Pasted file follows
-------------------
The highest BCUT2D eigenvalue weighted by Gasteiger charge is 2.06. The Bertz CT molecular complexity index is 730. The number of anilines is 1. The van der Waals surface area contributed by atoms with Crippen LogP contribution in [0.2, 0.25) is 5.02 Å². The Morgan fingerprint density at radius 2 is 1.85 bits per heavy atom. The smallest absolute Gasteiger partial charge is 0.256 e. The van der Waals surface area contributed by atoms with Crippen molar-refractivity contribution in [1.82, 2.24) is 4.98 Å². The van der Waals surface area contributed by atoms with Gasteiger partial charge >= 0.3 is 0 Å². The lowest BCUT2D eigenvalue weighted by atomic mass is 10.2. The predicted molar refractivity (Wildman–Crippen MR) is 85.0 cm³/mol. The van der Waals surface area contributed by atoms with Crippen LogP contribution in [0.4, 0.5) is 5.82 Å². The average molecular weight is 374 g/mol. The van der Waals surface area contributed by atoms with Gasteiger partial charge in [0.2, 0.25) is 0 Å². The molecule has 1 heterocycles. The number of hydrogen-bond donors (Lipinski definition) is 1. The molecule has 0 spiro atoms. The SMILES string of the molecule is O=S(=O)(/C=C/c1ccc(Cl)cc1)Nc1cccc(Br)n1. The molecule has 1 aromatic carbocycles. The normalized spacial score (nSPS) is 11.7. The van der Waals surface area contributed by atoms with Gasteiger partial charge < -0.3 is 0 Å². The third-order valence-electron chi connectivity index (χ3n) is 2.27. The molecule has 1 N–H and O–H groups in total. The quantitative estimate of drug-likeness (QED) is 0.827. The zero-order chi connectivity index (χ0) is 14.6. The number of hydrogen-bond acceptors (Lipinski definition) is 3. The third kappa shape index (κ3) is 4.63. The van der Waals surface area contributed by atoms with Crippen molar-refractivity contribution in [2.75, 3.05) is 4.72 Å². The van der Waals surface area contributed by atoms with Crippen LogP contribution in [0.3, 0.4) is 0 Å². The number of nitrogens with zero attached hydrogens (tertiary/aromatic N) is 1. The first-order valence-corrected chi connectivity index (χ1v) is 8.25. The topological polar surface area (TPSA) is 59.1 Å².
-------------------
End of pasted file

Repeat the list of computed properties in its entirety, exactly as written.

The highest BCUT2D eigenvalue weighted by Gasteiger charge is 2.06. The Bertz CT molecular complexity index is 730. The number of anilines is 1. The van der Waals surface area contributed by atoms with Crippen LogP contribution in [0.2, 0.25) is 5.02 Å². The Morgan fingerprint density at radius 2 is 1.85 bits per heavy atom. The smallest absolute Gasteiger partial charge is 0.256 e. The van der Waals surface area contributed by atoms with Crippen molar-refractivity contribution in [1.82, 2.24) is 4.98 Å². The van der Waals surface area contributed by atoms with Gasteiger partial charge >= 0.3 is 0 Å². The lowest BCUT2D eigenvalue weighted by atomic mass is 10.2. The predicted molar refractivity (Wildman–Crippen MR) is 85.0 cm³/mol. The van der Waals surface area contributed by atoms with Crippen LogP contribution in [0.4, 0.5) is 5.82 Å². The average molecular weight is 374 g/mol. The van der Waals surface area contributed by atoms with Gasteiger partial charge in [0.2, 0.25) is 0 Å². The molecule has 1 heterocycles. The number of hydrogen-bond donors (Lipinski definition) is 1. The molecule has 0 spiro atoms. The SMILES string of the molecule is O=S(=O)(/C=C/c1ccc(Cl)cc1)Nc1cccc(Br)n1. The molecule has 1 aromatic carbocycles. The normalized spacial score (nSPS) is 11.7. The van der Waals surface area contributed by atoms with Gasteiger partial charge < -0.3 is 0 Å². The third-order valence-electron chi connectivity index (χ3n) is 2.27. The molecule has 1 N–H and O–H groups in total. The quantitative estimate of drug-likeness (QED) is 0.827. The zero-order chi connectivity index (χ0) is 14.6. The number of hydrogen-bond acceptors (Lipinski definition) is 3. The third kappa shape index (κ3) is 4.63. The van der Waals surface area contributed by atoms with Crippen molar-refractivity contribution in [2.75, 3.05) is 4.72 Å². The van der Waals surface area contributed by atoms with Crippen LogP contribution in [0.3, 0.4) is 0 Å². The number of nitrogens with zero attached hydrogens (tertiary/aromatic N) is 1. The first-order valence-corrected chi connectivity index (χ1v) is 8.25. The topological polar surface area (TPSA) is 59.1 Å².